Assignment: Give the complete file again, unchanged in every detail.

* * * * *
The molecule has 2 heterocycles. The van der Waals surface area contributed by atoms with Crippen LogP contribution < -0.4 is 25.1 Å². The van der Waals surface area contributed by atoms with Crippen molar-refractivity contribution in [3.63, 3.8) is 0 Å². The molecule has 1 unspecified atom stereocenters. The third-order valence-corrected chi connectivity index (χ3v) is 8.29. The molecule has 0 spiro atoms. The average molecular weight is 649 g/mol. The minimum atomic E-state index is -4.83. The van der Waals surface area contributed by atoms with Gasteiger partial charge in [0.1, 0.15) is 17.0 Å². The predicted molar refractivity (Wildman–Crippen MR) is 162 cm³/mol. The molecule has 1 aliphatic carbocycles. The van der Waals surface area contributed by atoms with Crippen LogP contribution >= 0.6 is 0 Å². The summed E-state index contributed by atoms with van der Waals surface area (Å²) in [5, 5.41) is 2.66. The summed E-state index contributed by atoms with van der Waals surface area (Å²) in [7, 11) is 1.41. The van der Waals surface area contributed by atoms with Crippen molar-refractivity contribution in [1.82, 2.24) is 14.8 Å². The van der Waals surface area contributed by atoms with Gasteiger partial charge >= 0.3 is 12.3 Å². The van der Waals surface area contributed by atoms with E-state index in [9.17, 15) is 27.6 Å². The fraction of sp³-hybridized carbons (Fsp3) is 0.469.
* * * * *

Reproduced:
The molecule has 2 heterocycles. The van der Waals surface area contributed by atoms with Crippen LogP contribution < -0.4 is 25.1 Å². The van der Waals surface area contributed by atoms with Crippen molar-refractivity contribution in [3.63, 3.8) is 0 Å². The molecule has 1 unspecified atom stereocenters. The third-order valence-corrected chi connectivity index (χ3v) is 8.29. The molecule has 0 spiro atoms. The average molecular weight is 649 g/mol. The minimum atomic E-state index is -4.83. The van der Waals surface area contributed by atoms with Gasteiger partial charge in [0.1, 0.15) is 17.0 Å². The predicted molar refractivity (Wildman–Crippen MR) is 162 cm³/mol. The molecule has 1 aliphatic carbocycles. The van der Waals surface area contributed by atoms with Crippen LogP contribution >= 0.6 is 0 Å². The summed E-state index contributed by atoms with van der Waals surface area (Å²) in [5, 5.41) is 2.66. The summed E-state index contributed by atoms with van der Waals surface area (Å²) in [7, 11) is 1.41. The van der Waals surface area contributed by atoms with Crippen molar-refractivity contribution in [1.82, 2.24) is 14.8 Å². The van der Waals surface area contributed by atoms with Gasteiger partial charge >= 0.3 is 12.3 Å². The van der Waals surface area contributed by atoms with E-state index in [9.17, 15) is 27.6 Å². The fraction of sp³-hybridized carbons (Fsp3) is 0.469.